Middle English , from pride Old English , prȳde ( prȳte “ pride ”) (compare Old Norse ( prýði “ bravery, pomp ”)), derivative of Old English ( prūd “ proud ”). More at . proud
pride ( , countable and uncountable plural ) prides
The quality or state of being
proud; inordinate self-esteem; an unreasonable conceit of one's own superiority in talents, beauty, wealth, rank etc., which manifests itself in lofty airs, distance, reserve and often contempt of others.
( often with of or in ) A sense of one's own worth, and abhorrence of what is beneath or unworthy of one; lofty self-respect; noble self-esteem; elevation of character; dignified bearing; proud delight; -- in a good sense.
He took pride in his work.
He had pride of ownership in his department.
(Can we Macaulay
date this quote?) A people which takes no
pride in the noble achievements of remote ancestors will never achieve anything worthy to be remembered with pride by remote descendants.
(Can we date this quote?) William Blake
pride of the peacock is the glory of God. Proud or
disdainful behavior or treatment; insolence or arrogance of demeanor; haughty bearing and conduct; insolent exultation; disdain; hubris.
(Can we G. K. Chesterton, date this quote?) Introduction to Aesop's Fables
Pride goeth before the fall. That of which one is
proud; that which excites boasting or self-gratulation; the occasion or ground of self-esteem, or of arrogant and presumptuous confidence, as beauty, ornament, noble character, children etc.
(Can we Spenser
date this quote?) lofty trees yclad with summer's
(Can we Bible, Zech. ix. 6
date this quote?) I will cut off the
pride of the Philistines.
(Can we Goldsmith
date this quote?) a bold peasantry, their country's
( zoology ) The small European lamprey species . Petromyzon branchialis Show;
(Can we Shakespeare
date this quote?)
Pride, pomp, and circumstance of glorious war. Highest
pitch; elevation reached; loftiness; prime; glory,
to be in the pride of one's life.
(Can we Shakespeare
date this quote?) a falcon, towering in her
pride of place Consciousness of power; fullness of animal spirits; mettle;
Lust; sexual desire; especially, excitement of sexual appetite in a female beast.
( zoology , collective ) A company of lions.
Derived terms Edit
Related terms Edit
quality or state of being proud; inordinate self-esteem; an unreasonable conceit of one's own superiority in talents, beauty, wealth, rank etc.
please add this translation if you can Armenian:
գոռոզություն ( (hy) goṙozutʿyun) Avar:
please add this translation if you can Catalan:
orgull (ca) Cherokee:
please add this translation if you can Chinese:
自負 , (zh) 自负 ( (zh) zìfù), 自大 ( (zh) zìdà), 妄自尊大 ( (zh) wàngzì-zūndà) Czech:
trots , (nl) , fierheid eergevoel n Finnish:
ylpeys (fi) French:
orgueil (fr) , m fierté (fr) Georgian:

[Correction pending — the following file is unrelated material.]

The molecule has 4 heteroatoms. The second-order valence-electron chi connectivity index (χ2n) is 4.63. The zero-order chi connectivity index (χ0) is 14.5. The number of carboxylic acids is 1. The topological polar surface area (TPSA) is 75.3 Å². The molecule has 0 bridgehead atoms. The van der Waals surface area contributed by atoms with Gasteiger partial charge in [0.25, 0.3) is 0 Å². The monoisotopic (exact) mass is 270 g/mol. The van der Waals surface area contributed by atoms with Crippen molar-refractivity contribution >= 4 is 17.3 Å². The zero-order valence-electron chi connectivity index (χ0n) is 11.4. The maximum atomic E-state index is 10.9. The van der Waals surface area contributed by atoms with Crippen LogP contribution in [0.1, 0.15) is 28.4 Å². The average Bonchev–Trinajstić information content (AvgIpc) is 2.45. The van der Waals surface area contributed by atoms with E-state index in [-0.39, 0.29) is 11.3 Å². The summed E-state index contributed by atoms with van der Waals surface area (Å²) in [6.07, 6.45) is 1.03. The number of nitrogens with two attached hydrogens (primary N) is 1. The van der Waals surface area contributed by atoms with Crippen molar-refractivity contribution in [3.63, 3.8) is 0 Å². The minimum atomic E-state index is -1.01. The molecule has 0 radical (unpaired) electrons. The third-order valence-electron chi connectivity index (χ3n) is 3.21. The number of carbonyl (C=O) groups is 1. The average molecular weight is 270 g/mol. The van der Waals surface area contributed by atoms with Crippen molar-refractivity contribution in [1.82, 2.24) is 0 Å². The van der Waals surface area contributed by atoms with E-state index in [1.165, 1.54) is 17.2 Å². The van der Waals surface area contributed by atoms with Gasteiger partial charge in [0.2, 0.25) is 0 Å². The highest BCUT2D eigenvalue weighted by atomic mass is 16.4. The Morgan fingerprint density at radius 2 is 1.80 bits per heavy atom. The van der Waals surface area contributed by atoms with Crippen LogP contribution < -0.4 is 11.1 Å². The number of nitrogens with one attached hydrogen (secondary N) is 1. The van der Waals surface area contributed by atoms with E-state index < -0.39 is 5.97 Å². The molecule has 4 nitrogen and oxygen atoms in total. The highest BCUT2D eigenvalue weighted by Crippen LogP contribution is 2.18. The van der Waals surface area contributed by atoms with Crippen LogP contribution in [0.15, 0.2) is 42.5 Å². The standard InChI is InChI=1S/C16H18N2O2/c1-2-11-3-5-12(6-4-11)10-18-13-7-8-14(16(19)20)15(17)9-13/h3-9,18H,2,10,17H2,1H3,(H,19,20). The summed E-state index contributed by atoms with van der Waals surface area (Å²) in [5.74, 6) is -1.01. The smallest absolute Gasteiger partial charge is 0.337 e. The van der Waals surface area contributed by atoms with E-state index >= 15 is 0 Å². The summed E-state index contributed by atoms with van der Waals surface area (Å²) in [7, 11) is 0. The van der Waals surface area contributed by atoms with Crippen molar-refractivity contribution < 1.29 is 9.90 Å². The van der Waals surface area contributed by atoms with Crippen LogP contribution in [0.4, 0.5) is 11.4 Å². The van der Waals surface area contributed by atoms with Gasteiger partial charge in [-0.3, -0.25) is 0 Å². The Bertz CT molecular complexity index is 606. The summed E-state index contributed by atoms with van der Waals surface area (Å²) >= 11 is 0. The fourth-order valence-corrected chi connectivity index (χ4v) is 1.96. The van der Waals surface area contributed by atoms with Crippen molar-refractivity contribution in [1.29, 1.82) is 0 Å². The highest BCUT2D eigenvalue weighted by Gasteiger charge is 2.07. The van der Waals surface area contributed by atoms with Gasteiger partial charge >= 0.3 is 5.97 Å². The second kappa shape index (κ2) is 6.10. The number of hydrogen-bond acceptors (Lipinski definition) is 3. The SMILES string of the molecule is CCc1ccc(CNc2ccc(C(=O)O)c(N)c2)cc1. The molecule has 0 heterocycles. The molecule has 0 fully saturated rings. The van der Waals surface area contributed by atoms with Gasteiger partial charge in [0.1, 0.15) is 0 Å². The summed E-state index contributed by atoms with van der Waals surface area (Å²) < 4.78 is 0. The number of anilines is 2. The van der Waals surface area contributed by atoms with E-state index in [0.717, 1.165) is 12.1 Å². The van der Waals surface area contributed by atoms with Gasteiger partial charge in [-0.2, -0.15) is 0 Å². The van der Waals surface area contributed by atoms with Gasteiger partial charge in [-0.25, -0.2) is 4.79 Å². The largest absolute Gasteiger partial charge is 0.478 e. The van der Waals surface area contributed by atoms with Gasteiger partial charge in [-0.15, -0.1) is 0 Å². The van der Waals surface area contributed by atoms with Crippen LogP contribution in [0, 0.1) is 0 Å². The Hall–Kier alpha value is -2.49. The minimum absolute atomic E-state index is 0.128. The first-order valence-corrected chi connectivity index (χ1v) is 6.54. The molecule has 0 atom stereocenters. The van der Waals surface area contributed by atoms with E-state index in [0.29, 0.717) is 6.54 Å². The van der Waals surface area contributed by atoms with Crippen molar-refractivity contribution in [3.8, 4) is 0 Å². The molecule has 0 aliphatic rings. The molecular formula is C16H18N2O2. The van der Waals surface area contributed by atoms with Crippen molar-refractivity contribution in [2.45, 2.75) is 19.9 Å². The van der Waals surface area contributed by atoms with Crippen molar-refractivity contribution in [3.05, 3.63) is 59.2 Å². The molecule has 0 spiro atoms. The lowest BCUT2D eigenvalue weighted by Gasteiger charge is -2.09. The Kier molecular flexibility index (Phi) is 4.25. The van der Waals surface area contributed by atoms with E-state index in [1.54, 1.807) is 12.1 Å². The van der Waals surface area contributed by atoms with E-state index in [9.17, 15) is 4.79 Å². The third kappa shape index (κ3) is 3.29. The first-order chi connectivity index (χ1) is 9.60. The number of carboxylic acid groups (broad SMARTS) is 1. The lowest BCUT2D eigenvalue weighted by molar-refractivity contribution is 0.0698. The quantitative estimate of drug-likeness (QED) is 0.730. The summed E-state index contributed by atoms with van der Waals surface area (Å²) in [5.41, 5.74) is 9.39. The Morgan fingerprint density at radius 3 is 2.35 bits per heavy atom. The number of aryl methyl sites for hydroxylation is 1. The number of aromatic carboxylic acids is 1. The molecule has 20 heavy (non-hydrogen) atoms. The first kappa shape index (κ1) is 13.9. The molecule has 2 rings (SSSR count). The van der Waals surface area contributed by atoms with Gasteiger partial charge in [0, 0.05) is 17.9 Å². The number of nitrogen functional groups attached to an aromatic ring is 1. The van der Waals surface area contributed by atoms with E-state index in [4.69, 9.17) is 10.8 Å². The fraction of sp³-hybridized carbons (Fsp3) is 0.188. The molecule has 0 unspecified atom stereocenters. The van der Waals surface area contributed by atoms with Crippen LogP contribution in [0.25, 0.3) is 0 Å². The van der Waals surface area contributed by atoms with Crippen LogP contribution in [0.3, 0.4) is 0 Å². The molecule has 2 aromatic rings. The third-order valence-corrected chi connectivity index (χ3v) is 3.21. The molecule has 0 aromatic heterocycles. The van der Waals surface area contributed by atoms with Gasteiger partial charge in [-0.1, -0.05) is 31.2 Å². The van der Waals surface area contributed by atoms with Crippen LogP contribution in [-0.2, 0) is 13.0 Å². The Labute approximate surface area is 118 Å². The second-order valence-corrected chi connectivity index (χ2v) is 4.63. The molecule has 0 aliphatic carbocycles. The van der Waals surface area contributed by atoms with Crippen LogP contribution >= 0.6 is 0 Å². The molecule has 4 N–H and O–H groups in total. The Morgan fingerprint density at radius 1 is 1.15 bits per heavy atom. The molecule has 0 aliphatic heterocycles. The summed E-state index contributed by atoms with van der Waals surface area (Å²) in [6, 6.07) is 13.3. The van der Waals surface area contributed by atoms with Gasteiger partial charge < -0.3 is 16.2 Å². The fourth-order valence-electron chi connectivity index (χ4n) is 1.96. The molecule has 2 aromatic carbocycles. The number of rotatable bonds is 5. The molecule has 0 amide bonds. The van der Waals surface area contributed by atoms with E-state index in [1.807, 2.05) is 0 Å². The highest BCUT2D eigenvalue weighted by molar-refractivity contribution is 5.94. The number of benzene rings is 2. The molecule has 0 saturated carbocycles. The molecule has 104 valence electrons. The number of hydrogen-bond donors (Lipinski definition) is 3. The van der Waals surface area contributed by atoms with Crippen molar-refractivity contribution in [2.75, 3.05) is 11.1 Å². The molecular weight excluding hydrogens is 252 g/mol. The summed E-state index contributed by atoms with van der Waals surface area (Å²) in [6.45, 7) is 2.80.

( სიამაყე siamaq̇e), ( ამპარტავნება amṗarṭavneba) German:
Hochmut (de) m Greek:
υπερηφάνεια (el) ( f yperifáneia) Hebrew:
גַּאֲוָה (he) ( f gaavá) Hindi:
आरोह ( m aroha), ऊंचाई ( f unchaee), ऐंठ ( f einth) Icelandic:
stolt n Italian:
superbia (it) , f orgoglio (it) Japanese:
自慢 ( (ja) じまん, jiman) Latvian:
lepnība , f lepnums m
sense of one's own worth, and abhorrence of what is beneath or unworthy of one
proud or disdainful behavior or treatment; insolence or arrogance of demeanor; haughty bearing and conduct
傲慢 ( (zh) àomàn) Chuukese:
namanam tekia Dutch:
trots , (nl) , fierheid hoogmoed , (nl) eigenwaan , (nl) kapsones (nl) m Finnish:
ylpeys , (fi) kopeus (fi) French:
fierté (fr) , f orgueil (fr) m German:
Hochmut (de) , m Trotz (de) , m Dünkel (de) m Greek:
υπεροψία (el) ( f yperopsía), περιφρόνηση (el) ( f perifrónisi), εγωισμός ( (el) egoismós), οίηση (el) ( f oíisi) Japanese:
傲慢 ( (ja) ) ごうまん, gōman
that of which one is proud; that which excites boasting or self-gratulation; the occasion or ground of self-esteem
small European lamprey (
highest pitch; elevation reached; loftiness; prime; glory
consciousness of power; fullness of animal spirits; mettle; wantonness
lust; sexual desire; especially, an excitement of sexual appetite in a female beast
The translations below need to be checked and inserted above into the appropriate translation tables, removing any numbers. Numbers do not necessarily match those in definitions. See instructions at Help:How to check translations.
Translations to be checked
pride ( third-person singular simple present , prides present participle , priding simple past and past participle ) prided
( reflexive ) To take or experience pride in something, be proud of it.
I pride myself on being a good judge of character, but pride goes before the fall and I'm not a good judge of my own character so I'm often wrong without knowing it.
take or experience pride in something
Part or all of this entry has been imported from the 1913 edition of Webster’s Dictionary, which is now free of copyright and hence in the public domain. The imported definitions may be significantly out of date, and any more recent senses may be completely missing.